From the office of the late Senator Dianne Feinstein
By Adam Nagourney and Shawn Hubler | New York Times
The death of Senator Dianne Feinstein, the California Democrat, immediately turns the spotlight to an intense, ongoing three-way battle to replace her, fraught with racial, political and generational tensions over one of the most coveted positions in California and national politics.
It also puts new pressure on Gov. Gavin Newsom, who will chose someone to fill her seat. Mr. Newsom, whose profile has risen in national Democratic politics in recent weeks as he has traveled the country on behalf of President Biden’s re-election campaign, had come under fire for announcing he would not pick any of the declared candidates in filling any vacancy, so as not to elevate them and give them an advantage.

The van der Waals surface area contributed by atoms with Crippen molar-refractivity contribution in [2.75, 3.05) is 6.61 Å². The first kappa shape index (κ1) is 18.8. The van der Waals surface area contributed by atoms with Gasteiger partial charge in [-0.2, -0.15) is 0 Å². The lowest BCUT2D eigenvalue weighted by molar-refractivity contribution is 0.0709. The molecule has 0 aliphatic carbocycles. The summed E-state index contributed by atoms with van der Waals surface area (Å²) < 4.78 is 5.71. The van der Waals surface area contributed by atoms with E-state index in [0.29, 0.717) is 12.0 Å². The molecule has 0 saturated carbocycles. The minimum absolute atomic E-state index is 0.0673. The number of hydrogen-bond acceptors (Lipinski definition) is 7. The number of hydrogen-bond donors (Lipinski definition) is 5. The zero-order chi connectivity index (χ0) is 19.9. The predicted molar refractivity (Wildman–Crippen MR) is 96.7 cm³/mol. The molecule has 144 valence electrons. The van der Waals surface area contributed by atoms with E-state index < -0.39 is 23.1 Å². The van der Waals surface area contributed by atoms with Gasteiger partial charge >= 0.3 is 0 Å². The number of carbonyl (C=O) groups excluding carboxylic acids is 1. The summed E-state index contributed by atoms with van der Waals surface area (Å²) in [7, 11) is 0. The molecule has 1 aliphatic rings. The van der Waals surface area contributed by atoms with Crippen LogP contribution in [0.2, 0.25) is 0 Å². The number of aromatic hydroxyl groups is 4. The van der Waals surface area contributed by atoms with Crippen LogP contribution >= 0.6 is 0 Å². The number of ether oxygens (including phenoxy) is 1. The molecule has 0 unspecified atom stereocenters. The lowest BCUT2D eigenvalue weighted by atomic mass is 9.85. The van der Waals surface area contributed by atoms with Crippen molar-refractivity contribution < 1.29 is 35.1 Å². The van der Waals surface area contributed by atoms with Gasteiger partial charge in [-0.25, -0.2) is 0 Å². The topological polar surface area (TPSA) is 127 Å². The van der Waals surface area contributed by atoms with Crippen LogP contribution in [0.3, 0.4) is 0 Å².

Mr. Newsom had originally promised to pick a Black woman to fill the position if it opened up, and many Democrats thought he would turn to Representative Barbara Lee, a progressive. But Mr. Newsom said he would pick a caretaker senator instead. “I don’t want to get involved in the primary,” he said on NBC’s “Meet the Press.”
Ms. Lee denounced Mr. Newsom for that decision, calling it insulting.